Bulbs produce some of the most beautiful flowers in the garden palate. They can provide brilliant splashes of cheerful color in the winter and spring months. 

In Arizona, bulbs can be grown in the landscape, in containers on the patio, or even indoors. Indeed, many native Arizona plants are bulbs.  

Technically, a bulb is just a type of underground storage organ, composed of swollen, fleshy leaves, like an onion. Plants have also invented underground storage organs based on stems, including rhizomes, tubers and corms.  For ease of discussion, I will call all of these “bulbs” in this article.

• Get the right stuff.  In general, bulbs with hot climate ancestors will do better than their European cousins. Thus, such desert tulips as Turkish or Israeli tulips will do better than Dutch tulips.  Dutch bulbs have been bred for the past five centuries to thrive in cold, wet climates.

• Plant it right. Not all sun is created equal. In Arizona, our sun can heat and dry the soils in excess of what is appropriate for many bulbs. This is one of the few cases where you should ignore the label if you want your bulbs to reappear every year.

• Full shade to filtered shade in summer is needed for the following bulbs to grow well here: agapanthus, caladium, calla, canna, crinum, crocus, cyclamen, dahlia, day lily, Easter lily, freesia, gladiolus, lycoris, ornithogalum, oxalis, sparaxis, spring starflower (Ipheion), tigridia, and tuberous begonia. All prefer less than full summer sun in our growing conditions. Especially avoid the baking afternoon sun.

• Full sun to part shade is needed for the following bulbs (Our natives are marked by an asterisk*):  Ajo lily*, allium, amaryllis, anemone, apios, blue dicks*, canna, crocus, gladiolus, iris (all kinds), mariposa lily*, narcissus, oxalis, Pima lily*, ranunculus, society garlic, squill, Turkish tulip, watsonia, zephranthes. Some plants are listed on both lists; this means they will stand about half a day of summer sun. 

• Plant it now. You can plant bulbs all year long in the Old Pueblo. Ideally, the sooner dormant bulbs are out of their shipping packages and into the soil, the better.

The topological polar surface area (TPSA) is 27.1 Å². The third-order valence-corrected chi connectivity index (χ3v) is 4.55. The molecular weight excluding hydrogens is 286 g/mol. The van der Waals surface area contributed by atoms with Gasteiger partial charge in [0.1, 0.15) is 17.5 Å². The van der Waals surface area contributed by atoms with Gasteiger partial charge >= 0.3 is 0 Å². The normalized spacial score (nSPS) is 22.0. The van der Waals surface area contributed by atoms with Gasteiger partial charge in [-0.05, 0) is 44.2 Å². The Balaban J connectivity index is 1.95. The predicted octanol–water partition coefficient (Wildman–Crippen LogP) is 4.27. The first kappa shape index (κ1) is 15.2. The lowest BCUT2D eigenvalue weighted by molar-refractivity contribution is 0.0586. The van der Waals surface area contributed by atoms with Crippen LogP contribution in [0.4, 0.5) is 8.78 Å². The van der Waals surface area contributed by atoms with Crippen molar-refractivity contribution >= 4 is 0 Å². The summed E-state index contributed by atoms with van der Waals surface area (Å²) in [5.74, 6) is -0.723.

• Drain it right. Proper drainage is absolutely essential for bulbs. Sandy soils are ideal, but if your soil is more clay, amend the soil. To amend, simply mix in organic matter such as compost or peat moss, plus perlite or sand will help, too.  Amending the soil is the hardest part of growing anything in our area, but once you have loosened the soil the first time, planting anything will be easier.  Amending the soil also improves the area for later planting of other colorful plants. 

• Plant it right. Planting depth is important to bulbs. If your bulbs don’t come with instructions, the best rule of thumb is that the bulb should be planted two to three times as deep as it is tall. Thus a 2-inch bulb (from rootlets to pointy tip) should be planted with the growing tip 4 to 6 inches below the top of the soil.  This depth also helps discourage critters from finding them.

• Water it right. Allow the soil to dry fairly well between waterings, but not bone dry. Drying allows oxygen to filter into the soil, and the bulbs need plenty of oxygen for emerging from the bulb and flowering. Once bulbs show green leaves, keep the soil a little more moist. They will reward the extra attention with a longer season of flowering.

• General care. Virtually all of the bulbs listed will survive in the ground all year long (especially if the drainage is good). Dahlia and ranunculus are the exceptions. They really do not take the heat of summer, and do better if dug up and stored in a cool, dry place for planting next fall. Anenome is another problem child.  They may survive if your material is from the hot dry areas of either Greece or Texas. 

• Containers of bulbs. Containers and bulbs go well together and can really spruce up the patio. Large or small containers are fine. Just be sure that drainage holes are adequate, and don’t block them. Potting soil should be mixed with perlite or vermiculite and sand, or a cactus mix will do well. Planting depth is the same. Water should be thorough, and some should come out the bottom drain of the pot. Do allow the soil to dry between watering to allow good aeration. 

• As always, enjoy!

Soule’s book, “Father Kino’s Herbs: Growing and Using Them Today,” is available at area nurseries.

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